validating assumptions for MVP and acquiring small business customers


3

We offer a SAAS and I am at the stage where we have a MVP and are looking to validate our assumptions which is that small shop owners will make more revenue by using our system.

Our target customers are small business owners like wine shops, deli's, restaurants etc. Can someone give me tips on how to approach customers like these? Is walking in to the store and demo'ing the product the best way or should i be cold calling them.

So far I have been walking in to stores and telling them about our product. I almost always get resistance from shop owners in wanting to even see the product. Most of the them believe that they are running their business the best possible way and they already know everything. Eventually from the ones who do agree to look at a demo about 75% of them instantly love it and sign up.

Any tips, suggestions here are much appreciated.

Marketing Small Business MVP Validation

asked Jan 27 '12 at 02:44
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User15995
42 points

2 Answers


3

When you're validating assumptions, you must not pitch your solution before discussing existing problems with potential customers.

Your approach should be, "Hi, I'm so-and-so. I'm working on a piece of software that might make something in store management easier. Since I've never run such a store I'm looking for feedback from actual store keepers. Could you spend 15-20 minutes with me to discuss that thing I might improve?"

If they object, reinforce that you aren't selling anything and that you just want to understand their process better & get feedback on some ideas.

If they agree, proceed with your interview of open-ended questions designed to gather as much information about their workflow & thinking as possible.

See this sample customer development interview by Cindy Alvarez for advice on how to structure your questions.

answered Jan 27 '12 at 03:17
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Dnbrv
1,963 points
  • Hi, Thanks for the answer. I have done this phase and developed the MVP based upon feedback of a few selected shops. Now i need to validate my bigger assumption that most small businesses will increase revenue by using our service. Should i still go in and say that I need feedback or should i be actually selling the product. – User15995 7 years ago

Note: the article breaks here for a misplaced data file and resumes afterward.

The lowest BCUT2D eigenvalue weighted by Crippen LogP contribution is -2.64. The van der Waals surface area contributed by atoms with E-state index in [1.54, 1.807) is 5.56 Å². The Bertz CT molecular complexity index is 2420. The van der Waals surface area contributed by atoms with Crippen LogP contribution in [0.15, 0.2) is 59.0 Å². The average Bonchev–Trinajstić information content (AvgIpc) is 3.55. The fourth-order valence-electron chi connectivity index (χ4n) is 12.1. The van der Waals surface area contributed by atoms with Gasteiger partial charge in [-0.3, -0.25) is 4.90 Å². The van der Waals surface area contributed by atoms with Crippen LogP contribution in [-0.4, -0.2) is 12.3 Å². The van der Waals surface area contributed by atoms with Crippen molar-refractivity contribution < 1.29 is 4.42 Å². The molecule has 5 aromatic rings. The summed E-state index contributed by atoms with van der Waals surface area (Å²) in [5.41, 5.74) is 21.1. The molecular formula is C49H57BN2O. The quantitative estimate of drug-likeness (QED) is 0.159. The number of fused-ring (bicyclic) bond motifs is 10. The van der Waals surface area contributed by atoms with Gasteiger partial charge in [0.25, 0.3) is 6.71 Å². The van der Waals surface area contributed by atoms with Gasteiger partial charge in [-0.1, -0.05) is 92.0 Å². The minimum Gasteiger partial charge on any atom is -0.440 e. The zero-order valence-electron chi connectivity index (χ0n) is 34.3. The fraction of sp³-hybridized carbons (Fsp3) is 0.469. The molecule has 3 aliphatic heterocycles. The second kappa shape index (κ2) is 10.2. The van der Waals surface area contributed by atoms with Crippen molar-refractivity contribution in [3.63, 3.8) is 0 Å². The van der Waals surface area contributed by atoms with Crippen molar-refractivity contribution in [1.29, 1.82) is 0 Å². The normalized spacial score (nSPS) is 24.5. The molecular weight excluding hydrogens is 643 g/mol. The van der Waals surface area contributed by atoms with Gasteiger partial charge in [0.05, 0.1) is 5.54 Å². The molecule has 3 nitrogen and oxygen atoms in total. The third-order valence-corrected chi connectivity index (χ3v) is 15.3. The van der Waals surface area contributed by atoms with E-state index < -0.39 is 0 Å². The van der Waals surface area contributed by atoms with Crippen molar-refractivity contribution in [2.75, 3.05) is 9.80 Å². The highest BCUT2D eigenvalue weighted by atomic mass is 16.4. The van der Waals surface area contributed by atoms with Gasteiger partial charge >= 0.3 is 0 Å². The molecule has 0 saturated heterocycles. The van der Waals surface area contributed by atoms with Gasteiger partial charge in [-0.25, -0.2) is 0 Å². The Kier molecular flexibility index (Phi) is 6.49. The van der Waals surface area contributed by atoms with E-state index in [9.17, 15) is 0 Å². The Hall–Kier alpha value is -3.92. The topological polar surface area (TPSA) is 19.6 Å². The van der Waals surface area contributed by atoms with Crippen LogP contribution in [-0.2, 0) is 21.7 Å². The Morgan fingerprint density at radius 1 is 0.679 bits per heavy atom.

• "Hi, I'm so-and-so. I'm working on a piece of software that makes store management easier & can potentially increase the store's revenue. Since I don't run such a store I'm looking for feedback from actual store keepers. Could you spend 15-20 minutes with me to discuss how you're currently optimizing your revenues?" Then you proceed to ask them what, how, and why they do, and then you ask for feedback on your project. At the end ask whether they would like to try it and whether they could refer you to someone else. – Dnbrv 7 years ago

1

One idea is to first send out a mailer to the local businesses with an enticing marketing message about how they can do better.

Within a few days of sending the mailer, call them.

A few days after that show up on site. Be aware of what their busy times are and avoid those. After all, if it's a deli and you show up at 12:15, they aren't going to talk to you.

Follow up a few days later with another phone call.

Try to name drop respectable business names in their vertical. For example, if it's a restaurant drop the name of a high end restaurant they would know that is using your solution.

answered Jan 27 '12 at 02:57
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Chris Lively
443 points

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Marketing Small Business MVP Validation